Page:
The main difference between a psd and a tiff is based on the size limit.
PSD size limit is 2GB,
Tiff can handle more than 2GB.
You can use both files for both web graphics and photos but it depends on the size document on which format you should use.
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You may get various answers to this!
I suggest you work in PSD in RGB color mode, and keep your layered file in case you have to do more work on it subsequently (i.e. don't flatten it).
Safe the PSD as a JPG and make copies for use in other applications – vary the size and resolution depending on the image use, e.g. whether it's for printing or for the web.
You can't use native PSD or TIFF on web pages, only JPG, PNG or GIF.
I'm sorry, I know about exports to .jpg, .png etc.
But I need to save original file too, for later changes. And I don't know which is better for this purpose - TIFF or PSD. I read that TIFF doesn't support some Photoshop stuff, but lots of people say that doesn't matter. So do you thing I lose something when I save image made in Photoshop, with layers, in TIFF?
By the way, Photoshop automatically save as .tif and not .tiff - is it OK?
As mentioned, save as native Photoshop file – PSD. You can place these in InDesign and round-trip.
Photoshop will save tiff files with the .tif extension. Usually some prefer layered PSD as the Master file and and a flattened tiff when handing off files to others for print or use in non-Adobe applications.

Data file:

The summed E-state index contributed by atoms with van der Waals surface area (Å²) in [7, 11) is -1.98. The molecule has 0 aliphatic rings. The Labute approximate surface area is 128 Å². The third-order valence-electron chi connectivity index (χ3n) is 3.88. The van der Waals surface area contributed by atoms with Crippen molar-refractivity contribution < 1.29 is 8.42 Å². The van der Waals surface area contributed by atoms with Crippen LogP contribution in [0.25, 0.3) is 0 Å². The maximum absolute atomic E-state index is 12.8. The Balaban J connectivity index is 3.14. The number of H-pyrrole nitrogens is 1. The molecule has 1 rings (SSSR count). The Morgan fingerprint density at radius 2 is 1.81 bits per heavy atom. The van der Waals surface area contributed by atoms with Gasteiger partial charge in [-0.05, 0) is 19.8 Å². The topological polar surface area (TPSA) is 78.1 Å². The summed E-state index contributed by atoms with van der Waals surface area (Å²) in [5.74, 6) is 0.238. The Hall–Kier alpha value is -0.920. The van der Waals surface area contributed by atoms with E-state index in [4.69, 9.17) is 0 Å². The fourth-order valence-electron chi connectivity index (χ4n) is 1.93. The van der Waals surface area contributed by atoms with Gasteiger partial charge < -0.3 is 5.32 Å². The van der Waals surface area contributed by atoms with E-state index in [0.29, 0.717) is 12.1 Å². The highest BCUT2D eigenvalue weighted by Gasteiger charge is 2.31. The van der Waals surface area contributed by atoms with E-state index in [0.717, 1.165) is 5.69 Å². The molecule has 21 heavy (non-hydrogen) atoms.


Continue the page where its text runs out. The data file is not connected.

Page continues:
PSD vs Tiff is repeatedly brought up in the forums. Here is an informative thread:
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I use PSD. See attached link which states "To preserve all Photoshop features (layers, effects, masks, and so on), save a copy of your image in Photoshop format (PSD)."
That said, I not heard anyone who uses TIFF have an issue with it
I think it's probably a toss-up. I settled on PSD at some point and just continued.
More important than file type, is the distinction between archive master files and targeted copies for specific purposes. Keep the former, discard the latter when done. Make new copies as needed from the master files.
It's always a good idea to keep your master files as open and future-editable as possible, which means keep layers, masks, high bit-depth, sufficiently large color space - any property you might or might not need later on. You never know. Within reason, of course. It's no crime to flatten files if you're confident you won't lose anything.
This comes up a couple of times a year in this forum, and we have had input from the likes of Chris Cox and Jeff Schewe. IIRC Chris came down on the side of PSD, but Jeff is a strong advocate for TIFF in this Luminous Landscape thread. Personally I prefer PSD, but I have no specific reason other than it being a native Adobe format. PSD also works with Displacement Maps (so long as you have backward compatibility set to Always in Preferences). TIFF is not mentioned in that respect in Preferences, so I assume it is not relevant.
Other threads on the subject from one year ago
I can't find the thread with Chris Cox and Jeff Schewe, but if anyone else can track it down I'd appreciate it.